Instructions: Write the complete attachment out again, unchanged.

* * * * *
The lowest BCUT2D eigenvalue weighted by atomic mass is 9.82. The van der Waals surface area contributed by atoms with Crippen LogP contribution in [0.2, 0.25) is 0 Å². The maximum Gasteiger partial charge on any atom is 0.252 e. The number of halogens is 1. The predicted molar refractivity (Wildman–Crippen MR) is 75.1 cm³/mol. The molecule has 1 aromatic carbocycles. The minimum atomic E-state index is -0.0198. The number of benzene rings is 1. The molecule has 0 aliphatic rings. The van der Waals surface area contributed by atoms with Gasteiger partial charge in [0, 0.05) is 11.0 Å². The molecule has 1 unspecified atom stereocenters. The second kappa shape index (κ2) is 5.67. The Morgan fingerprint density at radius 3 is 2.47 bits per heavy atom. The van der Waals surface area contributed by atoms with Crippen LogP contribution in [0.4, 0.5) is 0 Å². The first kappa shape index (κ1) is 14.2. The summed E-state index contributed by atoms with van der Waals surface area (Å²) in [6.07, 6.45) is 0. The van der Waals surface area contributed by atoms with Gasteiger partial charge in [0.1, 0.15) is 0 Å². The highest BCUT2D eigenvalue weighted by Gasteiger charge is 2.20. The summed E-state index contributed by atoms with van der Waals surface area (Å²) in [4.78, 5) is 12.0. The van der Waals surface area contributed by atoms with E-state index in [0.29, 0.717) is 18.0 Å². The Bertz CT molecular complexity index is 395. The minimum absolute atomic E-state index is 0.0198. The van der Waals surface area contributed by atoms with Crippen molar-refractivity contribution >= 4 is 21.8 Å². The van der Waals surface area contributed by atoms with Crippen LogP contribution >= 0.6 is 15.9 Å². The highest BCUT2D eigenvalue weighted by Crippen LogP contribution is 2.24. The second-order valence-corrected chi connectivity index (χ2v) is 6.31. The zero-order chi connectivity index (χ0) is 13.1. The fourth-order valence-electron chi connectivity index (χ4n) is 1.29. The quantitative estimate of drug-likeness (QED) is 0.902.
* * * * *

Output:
The lowest BCUT2D eigenvalue weighted by atomic mass is 9.82. The van der Waals surface area contributed by atoms with Crippen LogP contribution in [0.2, 0.25) is 0 Å². The maximum Gasteiger partial charge on any atom is 0.252 e. The number of halogens is 1. The predicted molar refractivity (Wildman–Crippen MR) is 75.1 cm³/mol. The molecule has 1 aromatic carbocycles. The minimum atomic E-state index is -0.0198. The number of benzene rings is 1. The molecule has 0 aliphatic rings. The van der Waals surface area contributed by atoms with Gasteiger partial charge in [0, 0.05) is 11.0 Å². The molecule has 1 unspecified atom stereocenters. The second kappa shape index (κ2) is 5.67. The Morgan fingerprint density at radius 3 is 2.47 bits per heavy atom. The van der Waals surface area contributed by atoms with Crippen LogP contribution in [0.4, 0.5) is 0 Å². The first kappa shape index (κ1) is 14.2. The summed E-state index contributed by atoms with van der Waals surface area (Å²) in [6.07, 6.45) is 0. The van der Waals surface area contributed by atoms with Gasteiger partial charge in [0.1, 0.15) is 0 Å². The highest BCUT2D eigenvalue weighted by Gasteiger charge is 2.20. The summed E-state index contributed by atoms with van der Waals surface area (Å²) in [4.78, 5) is 12.0. The van der Waals surface area contributed by atoms with E-state index in [0.29, 0.717) is 18.0 Å². The Bertz CT molecular complexity index is 395. The minimum absolute atomic E-state index is 0.0198. The van der Waals surface area contributed by atoms with Crippen molar-refractivity contribution >= 4 is 21.8 Å². The van der Waals surface area contributed by atoms with Crippen LogP contribution >= 0.6 is 15.9 Å². The highest BCUT2D eigenvalue weighted by Crippen LogP contribution is 2.24. The second-order valence-corrected chi connectivity index (χ2v) is 6.31. The zero-order chi connectivity index (χ0) is 13.1. The fourth-order valence-electron chi connectivity index (χ4n) is 1.29. The quantitative estimate of drug-likeness (QED) is 0.902.